Tuesday, December 31, 2013

Wednesday, December 25, 2013

Saturday, December 21, 2013

Mark Horowitz: A Harvard Professor's Fraudulent History of Hollywood


It sounds like another cracked, anti-Semitic conspiracy theory dredged up from some Truther website, but it’s the thesis of a recent book from Harvard University Press, The Collaboration: Hollywood’s Pact With Hitler, written by a freshly minted young Berkeley Ph.D., now Harvard Junior Fellow, Ben Urwand, and supported by documents culled from German archives, pages of supplemental notes, and back-cover bona fides from respectable historians like Richard Evans, who also reviewed the manuscript for the Harvard Press. “It is time to remove the layers that have hidden the collaboration for so long,” the author writes in his prologue, “and to reveal the historical connection between the most important individual of the twentieth century and the movie capital of the world.”
The Collaboration, however, reveals nothing of the sort. The book’s astounding claims are not only flatly contradicted by more credible accounts the author inexplicably ignores, but his thesis is undercut by evidence, old and new, he himself provides. The author misunderstands classic films, not to mention the social and political history of the period. One can’t help wondering why the Harvard Society of Fellows thought this book worthy of support and what Harvard University Press intended by publishing it.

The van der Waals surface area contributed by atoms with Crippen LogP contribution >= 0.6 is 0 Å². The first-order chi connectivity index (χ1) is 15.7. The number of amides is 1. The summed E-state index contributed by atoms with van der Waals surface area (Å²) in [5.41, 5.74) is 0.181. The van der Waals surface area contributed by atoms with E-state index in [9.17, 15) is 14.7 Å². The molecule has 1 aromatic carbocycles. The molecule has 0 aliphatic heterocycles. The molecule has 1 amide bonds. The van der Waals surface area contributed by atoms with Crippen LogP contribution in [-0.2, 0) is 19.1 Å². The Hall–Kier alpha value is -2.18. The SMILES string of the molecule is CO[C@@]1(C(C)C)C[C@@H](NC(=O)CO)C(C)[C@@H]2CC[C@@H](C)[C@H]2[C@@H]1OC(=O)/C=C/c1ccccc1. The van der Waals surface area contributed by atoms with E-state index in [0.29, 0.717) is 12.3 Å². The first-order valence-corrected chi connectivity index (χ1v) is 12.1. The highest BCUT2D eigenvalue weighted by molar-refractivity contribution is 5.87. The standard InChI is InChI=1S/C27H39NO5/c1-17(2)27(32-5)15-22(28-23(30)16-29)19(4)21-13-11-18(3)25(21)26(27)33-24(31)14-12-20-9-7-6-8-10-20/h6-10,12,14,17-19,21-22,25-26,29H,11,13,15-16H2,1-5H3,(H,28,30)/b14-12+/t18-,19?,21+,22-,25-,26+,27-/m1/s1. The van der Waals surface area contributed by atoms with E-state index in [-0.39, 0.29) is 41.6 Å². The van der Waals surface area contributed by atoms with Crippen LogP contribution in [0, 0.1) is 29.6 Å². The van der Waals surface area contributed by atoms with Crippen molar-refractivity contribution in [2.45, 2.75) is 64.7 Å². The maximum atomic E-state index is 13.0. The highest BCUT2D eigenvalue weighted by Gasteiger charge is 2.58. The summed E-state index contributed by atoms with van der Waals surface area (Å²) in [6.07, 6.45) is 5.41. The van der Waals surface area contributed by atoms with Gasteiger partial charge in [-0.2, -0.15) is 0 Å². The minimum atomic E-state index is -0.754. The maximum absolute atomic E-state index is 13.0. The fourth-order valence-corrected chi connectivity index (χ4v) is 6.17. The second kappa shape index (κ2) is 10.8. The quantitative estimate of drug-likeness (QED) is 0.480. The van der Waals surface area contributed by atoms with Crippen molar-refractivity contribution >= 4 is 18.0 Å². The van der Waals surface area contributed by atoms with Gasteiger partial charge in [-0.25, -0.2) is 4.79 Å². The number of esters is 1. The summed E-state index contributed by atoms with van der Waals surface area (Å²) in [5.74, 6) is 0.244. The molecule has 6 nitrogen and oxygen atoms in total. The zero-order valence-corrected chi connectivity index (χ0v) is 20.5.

More on this topic here, from Alicia Mayer: http://hollywoodessays.com/2013/12/18/face-to-face-with-ben-urwand-the-question-i-asked-and-his-reply/ 

Still more here, from Clare Spark:
http://clarespark.com/2013/12/07/ben-hecht-v-ben-urwand-the-un-jewish-left-and-assimilated-jews/


Alan Luxenberg Outs American Studies Association Boycott Leadership

 http://www.the-american-interest.com/articles/2013/12/20/hypocrisy-thy-name-is-asa/
The vote by the 5,000-member American Studies Association to support the academic boycott of Israel, reportedly by a 2-1 margin, has evoked many responses, but none so far has identified the irony at the core of the matter.  To show that irony, and the deeper problem it illustrates, you need to know that a couple of weeks before the ASA vote, the ASA’s 20-member National Council, which administers the ASA and is elected by the ASA membership, pre-voted in favor of the Israel boycott—and did so unanimously.
Can you imagine twenty serious scholars in any discipline voting unanimously on any controversial issue? I can’t, so I thought it worthwhile to examine the composition of the ASA’s National Council and to peruse its members’ academic profiles, as described on the webpages of their home institutions. This simple exercise reveals a stunning lack of diversity of intellectual interests and perspectives in a sector of American society, the university, that explicitly places a very high premium on “diversity.” The apparent obsession with gender, gay and race studies (or of U.S. imperialism) among the members of ASA’s National Council seems to come at the expense of scholarship on just about everything else.
You don’t have to take my word for it. See for yourself or, if you like, scan through the abridged academic profiles below of 18 of the 20 members of ASA’s National Council. All the information is drawn from the faculty profiles as presented on university webpages; none of the language is mine.